4. The mansio burned down in the late-3rd century and the ruined building was completely demolished in the late-4th, whereupon the space was reused to build an extension to the public bath-house.

Pottery recovered from the site of the mansio include shards of native British Iron-Age, Roman ceramics of all periods, also some Anglo-Saxon pieces.

Inscription on the neck of a buff storage-jar recovered during excavations at Godmanchester in 1965: FAXIATIS[AMICI(?)]|LAGONAM[AMPLAM(?)] “May you produce, my friends (?), a large (?) storage-jar” (restored text and translation from Britannia II (1971) p.296).

 

Classical References for Durovigutum / Dvrovigvtvm

The only classical geographical work which mentions the Roman name for Godmanchester is the seventh-century Ravenna Cosmology, in which the name Duro viguto (R&C#101) occurs between the entries for Durolitum (near Romford, Greater London) and Durobrivae (Water Newton, Cambridgeshire). The duro component of all of these names is thought to be Welsh/Gaelic in origin, meaning ‘strength’ or ‘a strongpoint’; the name Duro-vigutum possibly means ‘the thriving strongpoint’, the suffix perhaps stemming from the Latin verb vigeo ‘to thrive, flourish’ or ‘lively’. The modern name gives no clue as to what the original Romano-British town was called.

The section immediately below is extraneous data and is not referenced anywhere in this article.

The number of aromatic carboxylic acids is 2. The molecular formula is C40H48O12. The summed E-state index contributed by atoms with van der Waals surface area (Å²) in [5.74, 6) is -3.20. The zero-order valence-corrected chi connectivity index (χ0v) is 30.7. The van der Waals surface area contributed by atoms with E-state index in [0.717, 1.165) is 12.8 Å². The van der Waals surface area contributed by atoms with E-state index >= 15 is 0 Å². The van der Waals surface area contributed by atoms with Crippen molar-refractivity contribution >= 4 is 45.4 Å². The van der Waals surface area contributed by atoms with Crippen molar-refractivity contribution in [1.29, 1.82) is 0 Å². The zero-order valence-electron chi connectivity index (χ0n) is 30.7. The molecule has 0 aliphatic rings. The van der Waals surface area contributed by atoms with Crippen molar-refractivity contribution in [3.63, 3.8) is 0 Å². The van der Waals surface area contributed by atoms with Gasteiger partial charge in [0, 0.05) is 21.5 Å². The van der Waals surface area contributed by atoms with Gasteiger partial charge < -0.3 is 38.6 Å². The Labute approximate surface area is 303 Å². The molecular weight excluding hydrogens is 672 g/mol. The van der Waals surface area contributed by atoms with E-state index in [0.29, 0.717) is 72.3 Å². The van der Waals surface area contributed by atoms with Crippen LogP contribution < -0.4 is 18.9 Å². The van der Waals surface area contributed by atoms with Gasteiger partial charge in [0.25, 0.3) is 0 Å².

References for Dvrovigvtvm

  • Oxford Dictionary of English Place-Names by A.D. Mills (Oxford 1998);
  • Britannia i 1970 p.287;
  • Britannia ii 1971 p.264 & p.296.

Map References for Dvrovigvtvm

NGRef: TL246704 OSMap: LR153

Roman Roads near Dvrovigvtvm

Ermine Street: NNW (19) to Dvrobrivae Catvvellorvm (Water Newton, Cambridgeshire) WNW (18) to Thrapston (Northamptonshire) SSW (14) to Sandy Ermine Street: SSE (15) to Wimpole Lodge Ermine Street: NW (3) to Great Stvkeley Ermine Street: NNW (9.5) to Sawtry